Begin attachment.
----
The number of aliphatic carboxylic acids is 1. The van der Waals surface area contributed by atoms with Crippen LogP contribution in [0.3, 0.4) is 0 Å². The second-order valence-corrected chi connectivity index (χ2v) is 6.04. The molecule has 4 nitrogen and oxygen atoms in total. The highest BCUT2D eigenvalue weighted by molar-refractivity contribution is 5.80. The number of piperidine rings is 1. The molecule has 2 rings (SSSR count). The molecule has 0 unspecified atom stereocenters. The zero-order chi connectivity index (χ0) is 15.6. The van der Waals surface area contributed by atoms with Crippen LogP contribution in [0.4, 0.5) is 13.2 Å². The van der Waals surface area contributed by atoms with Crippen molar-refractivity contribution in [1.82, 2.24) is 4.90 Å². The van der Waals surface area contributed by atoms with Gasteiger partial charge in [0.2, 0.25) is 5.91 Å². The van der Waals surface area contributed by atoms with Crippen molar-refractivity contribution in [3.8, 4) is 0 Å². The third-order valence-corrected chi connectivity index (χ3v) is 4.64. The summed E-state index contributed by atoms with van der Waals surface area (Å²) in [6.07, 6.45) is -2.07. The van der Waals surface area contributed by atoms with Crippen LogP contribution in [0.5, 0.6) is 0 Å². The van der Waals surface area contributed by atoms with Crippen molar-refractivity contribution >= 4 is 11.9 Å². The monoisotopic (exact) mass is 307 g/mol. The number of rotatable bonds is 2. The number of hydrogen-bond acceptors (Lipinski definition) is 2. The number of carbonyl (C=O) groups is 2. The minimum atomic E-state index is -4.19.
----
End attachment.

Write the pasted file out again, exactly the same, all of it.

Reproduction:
The number of aliphatic carboxylic acids is 1. The van der Waals surface area contributed by atoms with Crippen LogP contribution in [0.3, 0.4) is 0 Å². The second-order valence-corrected chi connectivity index (χ2v) is 6.04. The molecule has 4 nitrogen and oxygen atoms in total. The highest BCUT2D eigenvalue weighted by molar-refractivity contribution is 5.80. The number of piperidine rings is 1. The molecule has 2 rings (SSSR count). The molecule has 0 unspecified atom stereocenters. The zero-order chi connectivity index (χ0) is 15.6. The van der Waals surface area contributed by atoms with Crippen LogP contribution in [0.4, 0.5) is 13.2 Å². The van der Waals surface area contributed by atoms with Crippen molar-refractivity contribution in [1.82, 2.24) is 4.90 Å². The van der Waals surface area contributed by atoms with Gasteiger partial charge in [0.2, 0.25) is 5.91 Å². The van der Waals surface area contributed by atoms with Crippen molar-refractivity contribution in [3.8, 4) is 0 Å². The third-order valence-corrected chi connectivity index (χ3v) is 4.64. The summed E-state index contributed by atoms with van der Waals surface area (Å²) in [6.07, 6.45) is -2.07. The van der Waals surface area contributed by atoms with Crippen LogP contribution in [0.5, 0.6) is 0 Å². The van der Waals surface area contributed by atoms with Crippen molar-refractivity contribution >= 4 is 11.9 Å². The monoisotopic (exact) mass is 307 g/mol. The number of rotatable bonds is 2. The number of hydrogen-bond acceptors (Lipinski definition) is 2. The number of carbonyl (C=O) groups is 2. The minimum atomic E-state index is -4.19.